Encyclopædia Britannica, Ninth Edition/Tycho Brahe
BRAHE, Tycho, an illustrious astronomer, descended from a noble family, of Swedish origin, which had settled in Denmark, was born on the 14th December 1546, at Knudstorp, in the county of Schonen. He learned Latin at the age of seven, and studied five years under private tutors. On the death of his father his uncle sent him, in April 1559, to study philosophy and rhetoric at Copenhagen. The great eclipse of the sun, on the 21st of August 1560, happening at the precise time foretold by astronomers, he began to look upon astronomy as some thing divine; and having purchased the Ephemerides of Stadius, he gained some knowledge of the theory of the planets. In 1562 he was sent by his uncle to Leipsic to study law; but astronomy wholly engrossed his thoughts, and he employed all his pocket-money in purchasing books on that science. Having procured a small celestial globe, he used to wait till his tutor went to bed, in order to examine the constellations and learn their names; and when the sky was clear, he spent whole nights in viewing the stars. He returned to Denmark in 1565, but soon left for Witten berg, whence he was driven by the plague to Rostock. There in the following year his choleric disposition involved him in a duel with a Danish nobleman, in which he had the misfortune to lose part of his nose; but this defect he so skilfully supplied by means of gold, silver, and wax, that it was scarcely perceptible. In 1569 he took up his residence at Augsburg and remained there two years, busily engaged in astronomical and chemical researches. In 1571 he returned to Denmark, and was favoured by his maternal uncle Steno Belle with a convenient place at his castle of Herritzvad near Knudstorp for making his observations, and building a laboratory. But his marrying a peasant girl occasioned a violent quarrel between him and his relatives, and the king was obliged to interpose in order to reconcile them. In 1574, by royal command, he read some lectures at Copenhagen; and the year following he began his travels through Germany, and proceeded as far as Venice. He then resolved to remove his family, and settle at Basel; but Frederick II., unwilling that Denmark should lose the honour of his residence, bestowed upon him for life the Island of Huen in the Sound, for the erection of an observatory and laboratory, and conferred on him a fee in Norway, a pension of two thousand crowns out of the treasury, and the canonry of Roschild, which brought him a thousand more. The first stone of the observatory was laid on the 8th of August 1576. James VI. of Scotland, afterwards James I. of England, on his visit to Denmark to marry the Princess Anne, went to see Tycho Brahe in his retirement at Uranienburg, made him several presents, and wrote some verses in his praise. Soon after the death of King Frederick, the astronomer was deprived of his pension, fee, and canonry. Finding him self unable to defray the expenses of his observatory he went to Copenhagen, whither he carried some of his instruments, and continued his astronomical observations in that city, till, by the order of Christian IV., he was obliged to discontinue them. He then removed his family to Rostock, and afterwards to Holstein in order to solicit Henry Ranzau to introduce him to the emperor; and accordingly he was received by Rudolph II. at Prague with the most gratifying marks of respect. That prince gave him a magnificent house till he could procure for him one better fitted for astronomical observations, assigned him a pension of three thousand crowns, and promised, upon the first opportunity, a fee for him and his descendants. But he did not long enjoy his good fortune; for, on the 24th of October 1601, he died of a strangury, in the 55th year of his age. He was interred in a magnificent manner in the principal church at Prague, where a noble monument was erected to his memory. Shortly before his death he had been joined by Kepler, who owes his fame to the lessons of careful observation and cautious inference impressed on him by Tycho.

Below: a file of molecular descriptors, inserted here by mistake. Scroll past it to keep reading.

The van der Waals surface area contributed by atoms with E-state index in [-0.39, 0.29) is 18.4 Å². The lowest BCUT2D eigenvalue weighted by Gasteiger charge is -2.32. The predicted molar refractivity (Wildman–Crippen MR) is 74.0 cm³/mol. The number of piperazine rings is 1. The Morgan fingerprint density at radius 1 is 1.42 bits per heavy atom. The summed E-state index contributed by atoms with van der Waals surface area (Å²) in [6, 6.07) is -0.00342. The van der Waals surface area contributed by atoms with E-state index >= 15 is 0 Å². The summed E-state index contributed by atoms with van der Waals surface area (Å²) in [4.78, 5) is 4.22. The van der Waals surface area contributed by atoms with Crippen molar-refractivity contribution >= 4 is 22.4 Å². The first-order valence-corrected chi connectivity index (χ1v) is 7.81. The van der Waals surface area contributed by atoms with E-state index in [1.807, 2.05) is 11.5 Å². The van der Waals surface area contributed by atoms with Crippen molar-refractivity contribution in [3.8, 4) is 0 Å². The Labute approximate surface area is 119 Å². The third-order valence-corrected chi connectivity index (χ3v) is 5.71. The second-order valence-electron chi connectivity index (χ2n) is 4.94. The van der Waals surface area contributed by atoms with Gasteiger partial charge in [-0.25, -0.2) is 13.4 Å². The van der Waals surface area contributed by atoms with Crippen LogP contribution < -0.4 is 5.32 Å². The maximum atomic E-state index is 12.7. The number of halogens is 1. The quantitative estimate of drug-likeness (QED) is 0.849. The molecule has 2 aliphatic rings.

The materials for Brahe's life are to be found in Gassendi, Vita T. Brahei, 1654. For later surveys of his life and labours, see Delambre, Astronomie moderne; Lalande, Bibliographie astronom.; Bertrand, Les Fondateurs de I'Astronomie moderne; Brewster, Martyrs of Science. For Brahe's contributions to astronomy, see Grant, History of Physical Astronomy, and the article Astronomy.